What Top Etsy Sellers Have in Common

What Top Etsy Sellers Have in Common

Do you dream of starting a business and then spending your days hanging out in a hammock sipping tropical drinks while the money comes in? Do you still believe in the get-rich quick-with-passive-income theory?

If so, you probably ought to stick with that day job. Yes, I really said that. I, Terri Belford, self-employment advocate, told you to chuck your entrepreneurial dreams and stay in that cubicle IF you don’t want to work like crazy, sometimes double duty in order to build a profitable business. As I interviewed top Etsy sellers who truly make a living selling their creative work, one thing they all had in common is that they treated it like a business. Even those who worked a day job while they built up their business put full-time effort into their own business. They worked mornings before work, evenings when they got home and on weekends. They wanted so desperately to succeed that they approached it like they meant business and it became a viable business.

Particularly in the early stage, you’ve got to put in the hours. There is no other way to succeed. The people who have replaced and even surpassed their job-income work full-time at their business. Yes, they have the option of working where they want and when they want. If they have a portable craft, they may go to the coffee shop or the beach to create or to spend time online marketing. If they want to take time off during the day for a walk or to join their kids on a field trip, they put in time in the evenings.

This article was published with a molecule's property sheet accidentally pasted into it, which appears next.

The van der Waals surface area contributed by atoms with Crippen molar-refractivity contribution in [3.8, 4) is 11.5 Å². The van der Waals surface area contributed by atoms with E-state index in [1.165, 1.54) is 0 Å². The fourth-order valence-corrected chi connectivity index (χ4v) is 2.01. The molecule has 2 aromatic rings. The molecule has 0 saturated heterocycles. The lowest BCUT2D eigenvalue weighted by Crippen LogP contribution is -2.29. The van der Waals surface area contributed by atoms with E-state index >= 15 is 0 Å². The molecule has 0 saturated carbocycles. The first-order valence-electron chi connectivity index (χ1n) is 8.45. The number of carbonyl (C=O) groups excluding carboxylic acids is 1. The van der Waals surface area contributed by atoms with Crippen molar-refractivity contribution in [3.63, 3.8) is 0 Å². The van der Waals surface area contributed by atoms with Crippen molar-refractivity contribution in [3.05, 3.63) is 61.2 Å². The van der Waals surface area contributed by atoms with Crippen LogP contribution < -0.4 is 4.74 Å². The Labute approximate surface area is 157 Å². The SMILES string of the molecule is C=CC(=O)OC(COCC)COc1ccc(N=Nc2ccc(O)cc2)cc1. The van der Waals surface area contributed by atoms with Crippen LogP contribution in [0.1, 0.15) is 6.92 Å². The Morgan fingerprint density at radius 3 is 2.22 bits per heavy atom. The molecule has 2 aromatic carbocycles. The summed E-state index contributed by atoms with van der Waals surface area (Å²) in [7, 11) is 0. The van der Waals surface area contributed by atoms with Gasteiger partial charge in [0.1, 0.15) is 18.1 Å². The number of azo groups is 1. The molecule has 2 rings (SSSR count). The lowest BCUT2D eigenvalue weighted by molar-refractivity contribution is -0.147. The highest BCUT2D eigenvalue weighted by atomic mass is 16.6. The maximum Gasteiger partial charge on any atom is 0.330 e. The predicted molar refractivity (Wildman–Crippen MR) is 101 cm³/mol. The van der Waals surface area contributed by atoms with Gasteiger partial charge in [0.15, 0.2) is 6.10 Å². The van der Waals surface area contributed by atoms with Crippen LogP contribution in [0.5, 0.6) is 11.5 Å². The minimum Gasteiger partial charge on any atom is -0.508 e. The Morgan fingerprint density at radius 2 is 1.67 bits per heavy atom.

They also all devote time regularly to marketing. Some have a partner and one is the creator, the other the marketer but they market their business like a business which is why it becomes a business.

I’m not saying you won’t ever make money in your sleep. You absolutely can and will if you put in the time and energy in the beginning. Once you’ve created products there are many ways to leverage, to make something once and sell it over and over. Once you’ve done the hard work and your business is thriving, you can absolutely take time off and go hang out in that hammock. First, though, you’ve got to work like you mean business to create a profitable business.

This blog post originally appeared on craftbizblog.com.

Terri Belford has been self employed for over 30 years in businesses developed out of personal interests in the advertising, home furnishings, fine arts, healing arts and contemporary crafts fields. Terri also enjoys helping aspiring entrepreneurs, artists, crafts people and collectors become their own boss while making a living based on their passions.

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